At a special call meeting Tuesday, members of the Rosepine Town Council met with Department of Health and Hospitals (DHH) officials to discuss exceedances and overflow problems with the town's water treatment plant.


At a special call meeting Tuesday, members of the Rosepine Town Council met with Department of Health and Hospitals (DHH) officials to discuss exceedances and overflow problems with the town's water treatment plant.
The town's sewer treatment plant, which was built in the 1970s, has been a hot topic among town officials, as it has been described as being too small to handle the town's current population.
"It's well overgrown what it's designed to hold," said Randy Kay, the Vernon Parish Sanitarian and one of two representatives from the DHH at Tuesday's meeting.
Chris Soileau, also of the DHH, asked whether the town had a ballpark figure for the project and also inquired as to whether the town had solidified any sort of funding for the project. Officials said that they were given a figure of $1.5 million for studies done by Pan-American Engineers, but later acknowledged that those plans did not include certain parts of the plant that also needed improvements.
Town officials also said that the town's engineer, Vernon Meyer, was trying to get the town some capital outlay funding from the state government, but that they would not know the outcome for at least three weeks.
Soileau said that the DHH, and the Department of Environmental Quality (DEQ) "didn't care" how much the project cost, or where the funding came from, just as long as improvements were made. Town officials also agreed with Soileau's remarks about the source of the funding.
"The source of funds is irrelevant," alderman Jeffery Solinsky said. "We need to get it done."
Solinsky also expressed concerns that the engineering side of the project "was not going fast enough," but later, officials agreed that they needed to ask Meyer to do a "top-to-bottom" analysis of the town's system.
"Everyone wants to know when, when, when?" Duvall said. "It's how?"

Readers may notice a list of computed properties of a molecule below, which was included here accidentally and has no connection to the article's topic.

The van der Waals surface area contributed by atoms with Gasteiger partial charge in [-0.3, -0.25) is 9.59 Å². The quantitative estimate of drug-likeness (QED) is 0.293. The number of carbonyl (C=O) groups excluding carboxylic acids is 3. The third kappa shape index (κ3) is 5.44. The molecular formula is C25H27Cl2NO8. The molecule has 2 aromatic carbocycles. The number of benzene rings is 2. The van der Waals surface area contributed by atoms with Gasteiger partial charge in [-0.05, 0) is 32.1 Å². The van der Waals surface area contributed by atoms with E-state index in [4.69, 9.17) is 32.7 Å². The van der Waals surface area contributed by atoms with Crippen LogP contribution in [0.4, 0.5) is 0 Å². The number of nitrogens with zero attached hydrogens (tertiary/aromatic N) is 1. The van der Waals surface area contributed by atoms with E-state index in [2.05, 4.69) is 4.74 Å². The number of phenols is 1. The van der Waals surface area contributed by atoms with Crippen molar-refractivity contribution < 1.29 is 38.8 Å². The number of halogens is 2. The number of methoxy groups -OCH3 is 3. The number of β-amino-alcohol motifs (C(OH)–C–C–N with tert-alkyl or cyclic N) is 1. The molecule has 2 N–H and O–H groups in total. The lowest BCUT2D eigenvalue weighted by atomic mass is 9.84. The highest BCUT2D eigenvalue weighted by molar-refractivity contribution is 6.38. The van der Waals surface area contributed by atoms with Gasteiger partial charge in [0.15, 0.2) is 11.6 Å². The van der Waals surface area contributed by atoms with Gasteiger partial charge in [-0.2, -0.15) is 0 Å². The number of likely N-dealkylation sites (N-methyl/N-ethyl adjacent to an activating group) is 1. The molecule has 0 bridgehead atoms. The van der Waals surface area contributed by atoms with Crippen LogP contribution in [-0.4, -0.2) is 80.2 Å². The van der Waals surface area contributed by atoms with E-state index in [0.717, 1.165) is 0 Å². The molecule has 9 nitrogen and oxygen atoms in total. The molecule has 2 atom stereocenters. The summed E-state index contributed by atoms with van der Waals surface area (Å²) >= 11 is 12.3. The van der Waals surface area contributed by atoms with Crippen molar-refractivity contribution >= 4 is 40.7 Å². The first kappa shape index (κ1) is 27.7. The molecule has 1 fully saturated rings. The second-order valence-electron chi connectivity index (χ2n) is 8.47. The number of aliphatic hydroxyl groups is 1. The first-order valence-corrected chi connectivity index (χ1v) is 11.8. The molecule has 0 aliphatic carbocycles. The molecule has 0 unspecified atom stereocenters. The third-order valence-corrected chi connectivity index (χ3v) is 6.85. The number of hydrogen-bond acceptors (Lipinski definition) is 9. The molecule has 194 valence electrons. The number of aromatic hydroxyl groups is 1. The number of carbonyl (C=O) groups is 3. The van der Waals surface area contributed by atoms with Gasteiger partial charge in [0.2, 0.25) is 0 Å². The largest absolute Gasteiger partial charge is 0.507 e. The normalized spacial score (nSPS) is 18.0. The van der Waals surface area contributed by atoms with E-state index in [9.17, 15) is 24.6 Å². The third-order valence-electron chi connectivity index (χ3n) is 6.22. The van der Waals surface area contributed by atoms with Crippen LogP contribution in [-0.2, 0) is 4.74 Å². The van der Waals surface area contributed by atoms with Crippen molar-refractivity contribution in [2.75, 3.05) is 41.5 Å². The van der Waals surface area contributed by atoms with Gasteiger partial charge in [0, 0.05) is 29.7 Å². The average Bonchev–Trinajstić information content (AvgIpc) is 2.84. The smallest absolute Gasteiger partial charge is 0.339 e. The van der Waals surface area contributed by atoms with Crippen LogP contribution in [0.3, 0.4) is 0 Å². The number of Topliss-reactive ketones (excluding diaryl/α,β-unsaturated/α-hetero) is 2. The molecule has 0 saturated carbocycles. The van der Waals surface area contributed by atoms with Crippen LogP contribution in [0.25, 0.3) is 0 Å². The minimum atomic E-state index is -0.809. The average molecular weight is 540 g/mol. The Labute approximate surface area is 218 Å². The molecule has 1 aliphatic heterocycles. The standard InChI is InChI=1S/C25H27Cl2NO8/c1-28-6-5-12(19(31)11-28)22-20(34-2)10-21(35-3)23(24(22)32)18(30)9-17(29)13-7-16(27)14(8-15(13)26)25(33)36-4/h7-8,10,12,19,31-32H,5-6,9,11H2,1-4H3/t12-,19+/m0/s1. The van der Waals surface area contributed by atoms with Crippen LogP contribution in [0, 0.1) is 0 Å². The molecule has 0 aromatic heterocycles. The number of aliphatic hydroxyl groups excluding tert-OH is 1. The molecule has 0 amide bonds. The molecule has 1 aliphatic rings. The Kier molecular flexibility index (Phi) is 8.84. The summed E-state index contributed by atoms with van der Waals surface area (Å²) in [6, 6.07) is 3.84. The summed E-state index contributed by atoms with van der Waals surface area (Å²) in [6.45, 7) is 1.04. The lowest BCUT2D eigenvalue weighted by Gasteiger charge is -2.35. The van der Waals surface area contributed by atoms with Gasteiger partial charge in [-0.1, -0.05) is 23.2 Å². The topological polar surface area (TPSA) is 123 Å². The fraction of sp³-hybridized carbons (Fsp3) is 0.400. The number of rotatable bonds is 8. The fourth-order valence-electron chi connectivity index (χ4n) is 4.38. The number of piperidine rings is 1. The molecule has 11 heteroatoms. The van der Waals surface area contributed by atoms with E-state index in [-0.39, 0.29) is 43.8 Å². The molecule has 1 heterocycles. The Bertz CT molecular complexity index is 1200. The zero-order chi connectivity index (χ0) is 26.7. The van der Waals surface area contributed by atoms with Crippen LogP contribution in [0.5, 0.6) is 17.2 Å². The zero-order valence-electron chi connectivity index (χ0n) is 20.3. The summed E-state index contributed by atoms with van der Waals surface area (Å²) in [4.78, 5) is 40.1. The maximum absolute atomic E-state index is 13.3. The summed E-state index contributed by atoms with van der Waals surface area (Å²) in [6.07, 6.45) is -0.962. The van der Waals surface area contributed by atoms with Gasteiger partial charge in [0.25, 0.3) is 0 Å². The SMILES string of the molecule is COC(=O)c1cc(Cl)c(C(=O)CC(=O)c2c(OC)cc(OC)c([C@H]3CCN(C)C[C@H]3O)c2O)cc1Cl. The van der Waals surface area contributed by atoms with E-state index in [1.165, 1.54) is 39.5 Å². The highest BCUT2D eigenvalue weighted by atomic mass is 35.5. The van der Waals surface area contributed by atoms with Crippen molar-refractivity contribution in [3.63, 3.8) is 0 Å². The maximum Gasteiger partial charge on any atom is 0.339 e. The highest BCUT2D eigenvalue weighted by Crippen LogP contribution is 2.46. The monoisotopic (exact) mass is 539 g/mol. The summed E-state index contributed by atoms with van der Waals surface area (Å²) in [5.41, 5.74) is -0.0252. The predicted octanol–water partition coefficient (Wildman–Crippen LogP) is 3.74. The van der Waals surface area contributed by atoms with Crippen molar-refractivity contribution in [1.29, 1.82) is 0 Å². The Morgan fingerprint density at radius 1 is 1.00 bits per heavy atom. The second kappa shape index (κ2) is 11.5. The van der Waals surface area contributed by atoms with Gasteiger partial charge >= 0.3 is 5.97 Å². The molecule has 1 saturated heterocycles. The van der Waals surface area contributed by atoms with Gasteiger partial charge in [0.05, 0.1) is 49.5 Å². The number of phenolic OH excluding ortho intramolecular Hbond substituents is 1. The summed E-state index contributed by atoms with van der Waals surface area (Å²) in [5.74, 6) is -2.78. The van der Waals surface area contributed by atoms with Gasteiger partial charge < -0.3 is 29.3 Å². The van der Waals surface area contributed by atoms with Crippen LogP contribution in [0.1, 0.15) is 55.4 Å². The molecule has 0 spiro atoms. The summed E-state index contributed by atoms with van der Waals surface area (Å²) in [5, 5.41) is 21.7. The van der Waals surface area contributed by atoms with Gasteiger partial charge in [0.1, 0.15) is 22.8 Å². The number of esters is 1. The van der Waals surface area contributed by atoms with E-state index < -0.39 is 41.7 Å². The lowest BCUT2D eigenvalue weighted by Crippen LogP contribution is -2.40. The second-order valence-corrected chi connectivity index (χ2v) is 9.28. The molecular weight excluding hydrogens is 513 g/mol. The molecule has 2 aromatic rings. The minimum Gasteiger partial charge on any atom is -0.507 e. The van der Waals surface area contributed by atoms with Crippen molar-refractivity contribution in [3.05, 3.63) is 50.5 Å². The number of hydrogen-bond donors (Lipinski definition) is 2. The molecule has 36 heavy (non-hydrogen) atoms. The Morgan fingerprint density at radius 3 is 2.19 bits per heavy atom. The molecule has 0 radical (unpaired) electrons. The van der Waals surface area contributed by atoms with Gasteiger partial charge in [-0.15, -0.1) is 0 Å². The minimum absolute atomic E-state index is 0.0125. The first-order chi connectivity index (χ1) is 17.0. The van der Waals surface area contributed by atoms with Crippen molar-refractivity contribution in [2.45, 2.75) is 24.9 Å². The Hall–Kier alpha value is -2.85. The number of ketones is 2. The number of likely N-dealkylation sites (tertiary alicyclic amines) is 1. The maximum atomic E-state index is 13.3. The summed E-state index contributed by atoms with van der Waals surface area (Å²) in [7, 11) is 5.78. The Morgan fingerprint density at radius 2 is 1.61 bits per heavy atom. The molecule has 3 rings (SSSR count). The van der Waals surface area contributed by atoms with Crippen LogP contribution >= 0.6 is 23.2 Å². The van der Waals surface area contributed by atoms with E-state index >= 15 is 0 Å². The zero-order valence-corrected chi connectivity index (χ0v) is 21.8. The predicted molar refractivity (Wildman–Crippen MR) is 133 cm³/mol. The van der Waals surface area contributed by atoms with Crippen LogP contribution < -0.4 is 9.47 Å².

Soileau commended the town for even looking at increasing its water and sewer rates, but recommended that the town spend time educating the public on why the rate increase is necessary.
Kay also said that the town needed to look at individual properties when attempting to reduce the amount of excess water in the sewer system when it rains.
"You may even have people with their gutters hooked into your sewer," he said. "You have to make sure people aren't putting their storm water in your system."
Soileau also asked whether the town had additional ordinances in place dealing with the town's sewer and water systems, but town attorney Dennis Sumpter said that, to his knowledge, the only ordinances in place were those dealing with what a resident needs to do in order to connect to the sewer system.
Public Works Director Mike Numbers did say that the town has done three camera inspections of its sewer lines within the last five years, and each time, it has revealed that the lines were generally in good shape.
Soileau and Kay both told the council that the DHH would support the town as long as they continued to make forward progress in repairing the sewer system.
"Keep in mind, we're here to help you and support you," Kay said.
Kay and Soileau both praised Numbers, though, saying that the town was lucky to have an operator with his skill set.
"Mike Numbers is one of the best we deal with," Kay said.